Bagyong Pablo among most destructive, powerful typhoons in Philippine history

Typhoon Pablo hammered large swaths of Mindanao, Visayas and Northern Palawan and left a trail of death and destruction in its wake.

And even as Pablo’s final toll is still being counted—over 800 people remain missing— PAGASA said that the typhoon has already set four records in terms of strength.

1. Strongest to make landfall in 2012

For 2012, at least, it is the strongest to make landfall in the Philippines at 185 kph.

Other cyclones that made landfall in the Philippines this year were Typhoon Helen in August with peak intensity of 120 kph and Typhoon Ofel in October at 155 kph.

2. Strongest since Super Typhoon Juan in 2010

In a presentation, PAGASA Director Dr. Nathaniel Servando said that Pablo is also the strongest typhoon to hit the Philippines since Super Typhoon Juan in 2010.

Super Typhoon Juan (Megi) was packing winds of 225 kph before it made landfall in Northern Sierra Madre on Oct. 17, 2010.

Public Storm Warning Signal Number 4 was hoisted over Cagayan, Isabela, Kalinga, Mt. Province, and Ifugao.

By Oct. 20, Juan had left 11 people dead and 16 injured, with over P1 billion in losses from damaged crops and property.

Juan is also included in PAGASA’s list of most disastrous tropical cyclones from 1970 to 2010.

3. Strongest typhoon to cross Mindanao since Typhoon Nitang in 1984

PAGASA records show that Typhoon Nitang (Ike), with winds of around 230 kph, ravaged parts of Visayas and Mindanao, including Siargao Island, Cebu, Negros, and Surigao del Norte from Aug. 31 to Sept. 4, 1984, leaving 1,492 dead, with an estimated damage to crops and property of P4.1 billion.

4. Strongest typhoon crossing Davao provinces since Typhoon Titang in 1970

The National Disaster Coordinating Council at the time recorded Typhoon Titang (Kate) to be packing sustained winds of around 240 kph.

Hitting mainly Western Visayas and parts of Mindanao, Titang left 631 casualties, 76 people injured, and around P305 million in damage to crops and property.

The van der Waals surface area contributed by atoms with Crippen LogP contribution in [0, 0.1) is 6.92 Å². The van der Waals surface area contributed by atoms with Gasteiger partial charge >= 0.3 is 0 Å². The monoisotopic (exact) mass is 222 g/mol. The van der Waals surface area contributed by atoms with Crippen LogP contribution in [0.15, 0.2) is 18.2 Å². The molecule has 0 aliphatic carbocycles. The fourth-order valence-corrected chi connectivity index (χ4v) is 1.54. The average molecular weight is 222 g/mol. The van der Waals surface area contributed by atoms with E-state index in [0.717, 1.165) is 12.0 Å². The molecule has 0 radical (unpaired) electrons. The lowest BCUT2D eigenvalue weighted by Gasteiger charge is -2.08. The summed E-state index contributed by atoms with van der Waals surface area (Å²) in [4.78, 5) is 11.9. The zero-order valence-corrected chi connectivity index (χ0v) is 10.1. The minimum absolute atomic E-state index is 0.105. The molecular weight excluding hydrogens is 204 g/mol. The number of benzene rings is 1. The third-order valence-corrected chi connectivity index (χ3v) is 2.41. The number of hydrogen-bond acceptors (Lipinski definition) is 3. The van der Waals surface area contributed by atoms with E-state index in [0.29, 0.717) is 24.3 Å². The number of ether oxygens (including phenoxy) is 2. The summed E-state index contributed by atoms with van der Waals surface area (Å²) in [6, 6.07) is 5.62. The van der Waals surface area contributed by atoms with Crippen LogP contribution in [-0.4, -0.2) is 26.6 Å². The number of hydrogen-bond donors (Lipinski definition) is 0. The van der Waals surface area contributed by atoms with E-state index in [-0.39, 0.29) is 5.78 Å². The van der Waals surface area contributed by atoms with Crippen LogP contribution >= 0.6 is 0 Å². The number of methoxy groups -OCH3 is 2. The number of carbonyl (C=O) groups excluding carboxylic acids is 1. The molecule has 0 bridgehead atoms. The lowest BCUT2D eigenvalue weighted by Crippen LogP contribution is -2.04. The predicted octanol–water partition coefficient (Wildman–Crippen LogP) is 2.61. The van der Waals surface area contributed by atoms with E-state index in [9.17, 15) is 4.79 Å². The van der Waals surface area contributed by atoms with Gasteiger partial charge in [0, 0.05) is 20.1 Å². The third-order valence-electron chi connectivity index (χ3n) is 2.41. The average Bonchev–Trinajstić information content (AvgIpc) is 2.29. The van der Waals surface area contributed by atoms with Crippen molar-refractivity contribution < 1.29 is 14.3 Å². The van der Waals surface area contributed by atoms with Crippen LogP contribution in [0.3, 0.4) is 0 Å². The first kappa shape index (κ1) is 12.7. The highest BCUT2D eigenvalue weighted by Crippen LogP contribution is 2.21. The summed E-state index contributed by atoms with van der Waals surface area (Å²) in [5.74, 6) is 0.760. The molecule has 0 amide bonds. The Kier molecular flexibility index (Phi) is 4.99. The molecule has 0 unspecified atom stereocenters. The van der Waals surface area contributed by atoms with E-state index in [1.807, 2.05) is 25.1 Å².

Not the last for Mindanao

According to the state weather bureau PAGASA during a climate forum, Pablo might not be the last disaster to hit Mindanao.

“Nangyari na ito before. I-expect na natin na mangyayari ulit ito,” Servando told GMA News Online.

Servando added that while the frequency of cyclones hitting Mindanao has been low, from the recorded years starting 1948 to 2010 (Surigao experiences one tropical cyclone every two years, Davao Oriental one every two decades, and Davao City one every 60 years, according to PAGASA), having large and deadly storms battering southern Philippines two years in a row might indicate a change in the trends.

Multiple landfalls

Like Typhoon Pepeng (Parma) in 2009, Pablo made landfall thrice in the Philippines.

It first made landfall in Baganga, Davao Oriental on Dec. 4 at around 4:45 a.m.

At 5:30 p.m. the same day, it made landfall again south of Dumaguete City, Negros Oriental, losing practically none of its strength.

The following day, at 8:00 a.m., it made landfall again in Roxas town in Palawan.

Servando said that while Pablo is not the first to have multiple landfalls, it is quite unusual because it sustained its strength almost the whole time, unlike the cyclones that hit Luzon.

“Sa Luzon, pag tumama sa Sierra Madre, humihina ang mga bagyo. Itong si Pablo, hindi naman siya dumaan kung saan ‘yung mabundok na bahagi ng Mindanao kaya di siya naapektuhan,” Servando said.

“At yung speed niya, 24 to 26 kph, mabilis iyon,” he added.

‘Extremely rare’

Servando also noted that meteorologists consider ‘Pablo’ an “extremely rare weather event.”

“A strong typhoon moving very close to the equator is a rare phenomenon,” Servando mentioned in his presentation.

The state weather bureau director also said that Pablo’s unusual strength may be due to the impact of climate change.

Because of climate change, Filipinos should expect more intensified weather disturbances like Pablo, he said.

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